A medical honey developed by New Zealand researchers can not only treat a number of skin diseases, but could so help combat the global health emergency of antibiotic resistance, creating a billion dollar honey industry.
The medical‐grade kanuka honey formulation developed by Wellington and Bay of Plenty based Honeylab, along with researchers from the Medical Research Institute of New Zealand, are vying with manuka to be a new medical miracle and a major new earner for the Kiwi economy.
The US Department of Agriculture has just given the go-ahead for the first food to be produced using the gene editing technology CRISPR-Cas9. A white button mushroom that won’t brown as quickly as conventional fungi could appear in American consumers’ fridges soon. The decision’s re-ignited a simmering debate about the regulation, ethical implications and health impacts of genetically modified foods. Splicing genes from one species to another has usually been a fraught question for regulators, and also tougher for consumers to stomach; one well-publicised example was a tomato spliced with flounder DNA to make it more resistant to cold temperatures. But the emerging science of gene editing has shifted the discussion, as it gives scientists the ability to modify crops without introducing genes from other species simply by cutting, pasting and knocking out particular genes within a species. Meanwhile, gene editing is leaving the lab with a growing band of DIY geneticists and biohackers trying it out for themselves at home. Kristen V. Brown’s been looking at these recent developments for Fusion.net.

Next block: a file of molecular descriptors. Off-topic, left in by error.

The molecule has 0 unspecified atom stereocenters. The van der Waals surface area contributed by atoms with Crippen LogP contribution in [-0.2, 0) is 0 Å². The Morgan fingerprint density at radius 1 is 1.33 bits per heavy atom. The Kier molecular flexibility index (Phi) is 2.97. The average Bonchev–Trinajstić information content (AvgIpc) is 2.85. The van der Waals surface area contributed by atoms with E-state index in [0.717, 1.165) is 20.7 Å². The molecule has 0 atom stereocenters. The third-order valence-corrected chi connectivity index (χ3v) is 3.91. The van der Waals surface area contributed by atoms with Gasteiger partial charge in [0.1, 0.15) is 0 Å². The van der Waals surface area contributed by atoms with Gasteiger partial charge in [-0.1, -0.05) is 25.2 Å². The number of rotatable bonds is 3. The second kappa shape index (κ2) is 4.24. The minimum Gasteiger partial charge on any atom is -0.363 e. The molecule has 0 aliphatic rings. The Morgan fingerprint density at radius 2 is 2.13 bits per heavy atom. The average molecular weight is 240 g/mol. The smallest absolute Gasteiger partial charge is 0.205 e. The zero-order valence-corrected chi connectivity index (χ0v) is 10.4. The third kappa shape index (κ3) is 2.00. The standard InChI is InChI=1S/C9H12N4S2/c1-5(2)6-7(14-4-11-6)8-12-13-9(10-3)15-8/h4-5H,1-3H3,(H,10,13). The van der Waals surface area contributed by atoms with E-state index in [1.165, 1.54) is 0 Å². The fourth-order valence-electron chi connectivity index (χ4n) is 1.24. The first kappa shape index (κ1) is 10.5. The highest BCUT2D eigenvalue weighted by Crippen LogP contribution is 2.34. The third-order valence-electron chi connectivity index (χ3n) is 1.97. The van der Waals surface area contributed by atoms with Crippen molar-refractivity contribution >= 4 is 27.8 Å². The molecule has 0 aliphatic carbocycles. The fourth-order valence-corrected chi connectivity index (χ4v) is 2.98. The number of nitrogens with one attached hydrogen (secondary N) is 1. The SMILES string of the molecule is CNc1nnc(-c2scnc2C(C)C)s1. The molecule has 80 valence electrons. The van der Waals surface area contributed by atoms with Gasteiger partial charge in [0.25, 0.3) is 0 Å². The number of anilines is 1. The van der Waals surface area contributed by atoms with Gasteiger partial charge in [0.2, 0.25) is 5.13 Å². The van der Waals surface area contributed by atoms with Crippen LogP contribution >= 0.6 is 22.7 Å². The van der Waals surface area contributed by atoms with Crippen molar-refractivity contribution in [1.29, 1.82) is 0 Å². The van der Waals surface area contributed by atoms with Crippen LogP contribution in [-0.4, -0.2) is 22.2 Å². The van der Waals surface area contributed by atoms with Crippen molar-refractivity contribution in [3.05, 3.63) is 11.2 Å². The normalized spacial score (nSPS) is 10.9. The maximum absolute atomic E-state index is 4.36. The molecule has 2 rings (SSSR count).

The US Department of Agriculture (USDA) will not regulate a mushroom that has been genetically modified with the gene-editing tool CRISPR–Cas9, the agency has confirmed. The long-awaited decision means that the mushroom can be cultivated and sold without passing through the agency’s regulatory process — making it the first CRISPR-edited organism to receive a green light from the US government.
New Zealand’s patient care will be “miles ahead of anywhere else in the world” if a new multi-million dollar research project succeeds.
That’s according to Auckland UniServices chief executive, Dr Andy Shenk, talking of The Precision Driven Health research partnership – worth more than $37.8 million, involving health software leader Orion Health, the Waitemata District Health Board, which covers the largest population in New Zealand, the Ministry of Business Innovation and Employment, the University of Auckland and its knowledge transfer company UniServices.
While the phrase “precision health” provokes images of a scalpel-wielding surgeon, it in fact represents the research partnership focused on improving the health of New Zealanders and providing them with better experiences as a patient.
April 11 (BusinessDesk) – New Zealand Pharmaceuticals, which manufactures specialty chemicals, has got a $49.6 million injection from its new controlling shareholder, Australian private equity firm Archer Capital.
Last week local private equity firm Direct Capital completed the sale of its 51 percent stake in Palmerston North-based NZP for an undisclosed sum to Archer, saying it had been “very successful” for its investors. While the price wasn’t disclosed, Australian newspapers had previously reported it as being in the realm of $200 million.
Since Direct Capital first invested in 2005, the pharmaceutical products maker has invested in research and development capability, including the acquisition of Dextra Laboratories in the UK, and manufacturing facilities to expand its capacity.